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I'm wondering if an Elder Law Attorney can give me guidance on how to handle my sister's two 'wayward' sons (ages 39 & 43, who are single, and in constant credit card debt) and her ex of 20 years, their father. My sister, age 73, gave me DPOA 2 years ago when she was diagnosed with AD. Shortly after that, her ex talked my sister into 'sharing' her ROTH/IRA with their two sons because since he helps their sons out financially he thought she should 'match' his contributions to them, particularly since 'they could use the help'! (plus, there would be no tax consequences for my sister.) I was furious!! We have longevity in our family and my sister could live another 10-15 years, and she may need every last penny to pay for AL (where she is now), MC, and Nursing Care. Has anyone out there worked with an Elder Law Attorney in a similar situation and drawn up some kind of contract that was sent to the family 'leeches'? My sister has moved to our home state, and is selling her home, and I'm afraid her sons and her ex will again start asking her to 'share' her profits. I'd like to 'nip this in the bud' before the house sells. Thanks! DM

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So, you're not attempting to do anything about the swag they've already wheedled out of her, you just want to make sure it doesn't happen again, yes?

Two years in from her AD diagnosis, where does she score on the mental capacity issue? I'm just thinking that if the time is right, and you were now able to take over the financial controls, her children's and ex's demands will cease to be a problem because she won't be able to give them her money; and at some point you're going to have to do that anyway.

When you discussed what happened previously, how did she feel about it? Is she going to be anxious or upset about not "sharing" or will she be relieved if you can protect her from exploitation?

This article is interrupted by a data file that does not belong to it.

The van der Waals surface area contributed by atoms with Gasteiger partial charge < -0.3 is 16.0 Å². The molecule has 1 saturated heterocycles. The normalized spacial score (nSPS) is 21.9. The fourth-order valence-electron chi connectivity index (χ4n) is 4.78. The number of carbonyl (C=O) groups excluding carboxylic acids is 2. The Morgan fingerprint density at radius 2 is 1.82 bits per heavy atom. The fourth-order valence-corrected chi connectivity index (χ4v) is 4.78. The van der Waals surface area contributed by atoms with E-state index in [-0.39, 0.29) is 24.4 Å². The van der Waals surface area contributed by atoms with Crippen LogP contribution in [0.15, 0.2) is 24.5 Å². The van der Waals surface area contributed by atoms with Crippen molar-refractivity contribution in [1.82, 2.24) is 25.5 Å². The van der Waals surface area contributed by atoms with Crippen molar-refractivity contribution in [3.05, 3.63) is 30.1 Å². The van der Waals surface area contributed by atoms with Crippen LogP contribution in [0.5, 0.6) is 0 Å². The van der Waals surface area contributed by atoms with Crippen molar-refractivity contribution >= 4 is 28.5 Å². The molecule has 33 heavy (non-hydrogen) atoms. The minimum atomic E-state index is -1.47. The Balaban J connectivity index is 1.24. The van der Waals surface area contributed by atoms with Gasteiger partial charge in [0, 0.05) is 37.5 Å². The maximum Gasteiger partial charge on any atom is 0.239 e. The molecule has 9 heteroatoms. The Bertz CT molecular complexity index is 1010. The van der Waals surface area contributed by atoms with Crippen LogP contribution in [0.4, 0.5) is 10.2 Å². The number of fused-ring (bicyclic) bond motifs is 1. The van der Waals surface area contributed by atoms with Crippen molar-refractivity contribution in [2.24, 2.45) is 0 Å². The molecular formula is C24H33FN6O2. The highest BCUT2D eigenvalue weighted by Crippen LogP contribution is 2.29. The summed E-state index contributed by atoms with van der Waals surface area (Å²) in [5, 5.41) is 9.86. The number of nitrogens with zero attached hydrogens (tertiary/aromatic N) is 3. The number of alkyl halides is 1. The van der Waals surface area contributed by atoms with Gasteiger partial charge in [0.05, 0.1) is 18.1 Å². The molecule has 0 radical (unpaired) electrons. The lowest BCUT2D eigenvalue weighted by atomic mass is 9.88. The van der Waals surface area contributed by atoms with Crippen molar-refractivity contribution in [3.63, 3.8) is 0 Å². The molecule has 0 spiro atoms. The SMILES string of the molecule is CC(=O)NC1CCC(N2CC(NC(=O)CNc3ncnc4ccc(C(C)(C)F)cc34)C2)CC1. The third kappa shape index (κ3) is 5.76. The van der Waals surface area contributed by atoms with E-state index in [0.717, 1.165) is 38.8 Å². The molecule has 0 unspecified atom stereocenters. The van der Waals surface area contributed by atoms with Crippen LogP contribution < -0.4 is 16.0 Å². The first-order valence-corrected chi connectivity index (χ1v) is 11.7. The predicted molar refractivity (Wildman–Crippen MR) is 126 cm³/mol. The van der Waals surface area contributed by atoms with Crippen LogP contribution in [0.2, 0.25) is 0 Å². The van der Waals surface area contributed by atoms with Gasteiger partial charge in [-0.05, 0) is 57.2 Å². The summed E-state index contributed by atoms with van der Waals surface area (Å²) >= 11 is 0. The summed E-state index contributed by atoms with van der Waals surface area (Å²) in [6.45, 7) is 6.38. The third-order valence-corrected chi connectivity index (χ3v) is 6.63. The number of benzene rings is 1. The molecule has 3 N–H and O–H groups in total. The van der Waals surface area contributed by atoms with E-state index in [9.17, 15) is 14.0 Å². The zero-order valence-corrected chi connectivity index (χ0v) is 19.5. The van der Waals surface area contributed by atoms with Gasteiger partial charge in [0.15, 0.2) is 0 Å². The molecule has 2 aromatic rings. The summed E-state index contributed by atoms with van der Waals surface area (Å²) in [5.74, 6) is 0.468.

What kind of terms are you on with the ex and your nephews? If it's still at the bud stage, and you're not actually at daggers drawn with them, then spelling out Medicaid lookback rules + mental capacity rules + DPOA responsibilities might be enough to warn them off. Plus "not being a lowlife" rules, I forgot to mention.
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Reply to Countrymouse
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Scroll down to the bottom of this page and select Elder Law Attorneys. Scroll down again on the next page and at the bottom you will see a list of states. From there select a city.
You can also go to the NAELA website
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Reply to MACinCT
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This might "hinge" on if she was diagnosed before or after she was "talked into sharing" her retirement savings.
I hope you have found an Elder Law Attorney and can get this reversed.
And I might even go to the extent of charging them with Financial Abuse
You might also want to consider obtaining Guardianship to protect her further.
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Reply to Grandma1954
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A “contract” has to have an exchange of something of value for something else of value for all involved and all agree to. That’s not the situation your sister is in as you described it.

Your sister has chosen to give $ to her sons or ex, that was her choice. Not the best long range use of her $, but her choice. Unless you can clearly show she was forced to pay them, they will say she wanted to do this and consider it as a gift.

The only way imo to get real & total control of her finances would be to establish that she is not competent & cognitive to manage her finances (with a medical evaluation detailing her situation done by an geriatric neurologist MD in her new parish or MDs within the gerontology dept. of LSU health system) so that you can file to become her legal guardian and be appointed guardian by a judge. The elder law attorney can let you know what steps to take and what prior actions need to be presented to the court. This site has a list of elder law attorneys at the bottom of the home page you can use as a resource.
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Reply to igloo572
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What part of Louisiana do you live? If you live near Shreveport, I know a good one.
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Reply to Heartsick2
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Go to www.nelf.org and they can help you find a certified elder law attorney in your area.

Yes, they can help protect her money. At this point duress to get her money is considered financial exploitation of a vulnerable senior and prosecutable.

You go lady and protect your sister from these unethical, immoral leeches.

Hugs and prayers to you.
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Reply to Isthisrealyreal
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